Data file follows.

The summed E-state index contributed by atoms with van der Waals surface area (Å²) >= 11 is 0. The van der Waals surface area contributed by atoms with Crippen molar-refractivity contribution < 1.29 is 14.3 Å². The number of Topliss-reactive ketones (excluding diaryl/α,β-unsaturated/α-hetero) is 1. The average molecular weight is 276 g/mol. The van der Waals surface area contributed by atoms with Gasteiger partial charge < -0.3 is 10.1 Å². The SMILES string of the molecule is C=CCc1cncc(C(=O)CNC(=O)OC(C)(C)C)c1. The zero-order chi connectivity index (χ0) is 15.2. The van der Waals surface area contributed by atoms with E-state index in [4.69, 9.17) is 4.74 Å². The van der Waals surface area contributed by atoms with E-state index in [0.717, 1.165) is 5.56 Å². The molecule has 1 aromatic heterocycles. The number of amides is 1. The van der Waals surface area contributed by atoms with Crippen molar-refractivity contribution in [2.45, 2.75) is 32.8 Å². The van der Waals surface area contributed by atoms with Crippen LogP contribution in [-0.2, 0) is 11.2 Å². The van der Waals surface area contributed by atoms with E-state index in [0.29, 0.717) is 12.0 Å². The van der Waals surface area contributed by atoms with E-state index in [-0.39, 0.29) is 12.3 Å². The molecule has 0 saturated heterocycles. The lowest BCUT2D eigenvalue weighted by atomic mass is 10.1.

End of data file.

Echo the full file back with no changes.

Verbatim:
The summed E-state index contributed by atoms with van der Waals surface area (Å²) >= 11 is 0. The van der Waals surface area contributed by atoms with Crippen molar-refractivity contribution < 1.29 is 14.3 Å². The number of Topliss-reactive ketones (excluding diaryl/α,β-unsaturated/α-hetero) is 1. The average molecular weight is 276 g/mol. The van der Waals surface area contributed by atoms with Gasteiger partial charge < -0.3 is 10.1 Å². The SMILES string of the molecule is C=CCc1cncc(C(=O)CNC(=O)OC(C)(C)C)c1. The zero-order chi connectivity index (χ0) is 15.2. The van der Waals surface area contributed by atoms with E-state index in [4.69, 9.17) is 4.74 Å². The van der Waals surface area contributed by atoms with E-state index in [0.717, 1.165) is 5.56 Å². The molecule has 1 aromatic heterocycles. The number of amides is 1. The van der Waals surface area contributed by atoms with Crippen molar-refractivity contribution in [2.45, 2.75) is 32.8 Å². The van der Waals surface area contributed by atoms with Crippen LogP contribution in [-0.2, 0) is 11.2 Å². The van der Waals surface area contributed by atoms with E-state index in [0.29, 0.717) is 12.0 Å². The van der Waals surface area contributed by atoms with E-state index in [-0.39, 0.29) is 12.3 Å². The molecule has 0 saturated heterocycles. The lowest BCUT2D eigenvalue weighted by atomic mass is 10.1.